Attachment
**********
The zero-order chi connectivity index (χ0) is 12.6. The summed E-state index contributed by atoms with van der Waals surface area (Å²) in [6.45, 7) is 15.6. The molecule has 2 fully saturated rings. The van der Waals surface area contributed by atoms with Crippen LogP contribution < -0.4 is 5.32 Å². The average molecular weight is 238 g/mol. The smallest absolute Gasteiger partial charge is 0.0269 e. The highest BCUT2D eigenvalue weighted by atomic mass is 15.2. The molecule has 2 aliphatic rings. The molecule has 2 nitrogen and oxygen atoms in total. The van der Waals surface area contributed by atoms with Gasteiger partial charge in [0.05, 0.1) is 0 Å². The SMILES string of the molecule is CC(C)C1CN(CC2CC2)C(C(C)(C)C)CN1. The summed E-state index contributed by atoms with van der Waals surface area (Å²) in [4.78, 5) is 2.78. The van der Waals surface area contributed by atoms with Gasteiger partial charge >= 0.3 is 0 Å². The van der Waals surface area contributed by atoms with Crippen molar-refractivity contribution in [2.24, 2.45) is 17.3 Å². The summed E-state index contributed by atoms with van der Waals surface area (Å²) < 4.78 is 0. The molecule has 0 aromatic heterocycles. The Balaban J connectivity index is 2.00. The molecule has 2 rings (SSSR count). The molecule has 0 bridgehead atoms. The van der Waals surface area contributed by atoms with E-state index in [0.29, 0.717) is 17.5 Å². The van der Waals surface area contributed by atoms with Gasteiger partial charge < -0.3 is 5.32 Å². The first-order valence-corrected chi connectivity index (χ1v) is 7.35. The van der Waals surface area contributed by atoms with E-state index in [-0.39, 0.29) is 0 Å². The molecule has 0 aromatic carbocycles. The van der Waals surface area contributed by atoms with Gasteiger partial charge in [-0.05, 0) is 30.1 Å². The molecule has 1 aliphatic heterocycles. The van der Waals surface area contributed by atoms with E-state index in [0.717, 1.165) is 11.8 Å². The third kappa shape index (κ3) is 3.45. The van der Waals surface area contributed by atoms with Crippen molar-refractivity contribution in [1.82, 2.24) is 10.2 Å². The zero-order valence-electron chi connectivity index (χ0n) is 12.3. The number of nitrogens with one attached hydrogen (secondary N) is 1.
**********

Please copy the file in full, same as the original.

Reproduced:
The zero-order chi connectivity index (χ0) is 12.6. The summed E-state index contributed by atoms with van der Waals surface area (Å²) in [6.45, 7) is 15.6. The molecule has 2 fully saturated rings. The van der Waals surface area contributed by atoms with Crippen LogP contribution < -0.4 is 5.32 Å². The average molecular weight is 238 g/mol. The smallest absolute Gasteiger partial charge is 0.0269 e. The highest BCUT2D eigenvalue weighted by atomic mass is 15.2. The molecule has 2 aliphatic rings. The molecule has 2 nitrogen and oxygen atoms in total. The van der Waals surface area contributed by atoms with Gasteiger partial charge in [0.05, 0.1) is 0 Å². The SMILES string of the molecule is CC(C)C1CN(CC2CC2)C(C(C)(C)C)CN1. The summed E-state index contributed by atoms with van der Waals surface area (Å²) in [4.78, 5) is 2.78. The van der Waals surface area contributed by atoms with Gasteiger partial charge >= 0.3 is 0 Å². The van der Waals surface area contributed by atoms with Crippen molar-refractivity contribution in [2.24, 2.45) is 17.3 Å². The summed E-state index contributed by atoms with van der Waals surface area (Å²) < 4.78 is 0. The molecule has 0 aromatic heterocycles. The Balaban J connectivity index is 2.00. The molecule has 2 rings (SSSR count). The molecule has 0 bridgehead atoms. The van der Waals surface area contributed by atoms with E-state index in [0.29, 0.717) is 17.5 Å². The van der Waals surface area contributed by atoms with Gasteiger partial charge < -0.3 is 5.32 Å². The first-order valence-corrected chi connectivity index (χ1v) is 7.35. The van der Waals surface area contributed by atoms with E-state index in [-0.39, 0.29) is 0 Å². The molecule has 0 aromatic carbocycles. The van der Waals surface area contributed by atoms with Gasteiger partial charge in [-0.05, 0) is 30.1 Å². The molecule has 1 aliphatic heterocycles. The van der Waals surface area contributed by atoms with E-state index in [0.717, 1.165) is 11.8 Å². The third kappa shape index (κ3) is 3.45. The van der Waals surface area contributed by atoms with Crippen molar-refractivity contribution in [1.82, 2.24) is 10.2 Å². The zero-order valence-electron chi connectivity index (χ0n) is 12.3. The number of nitrogens with one attached hydrogen (secondary N) is 1.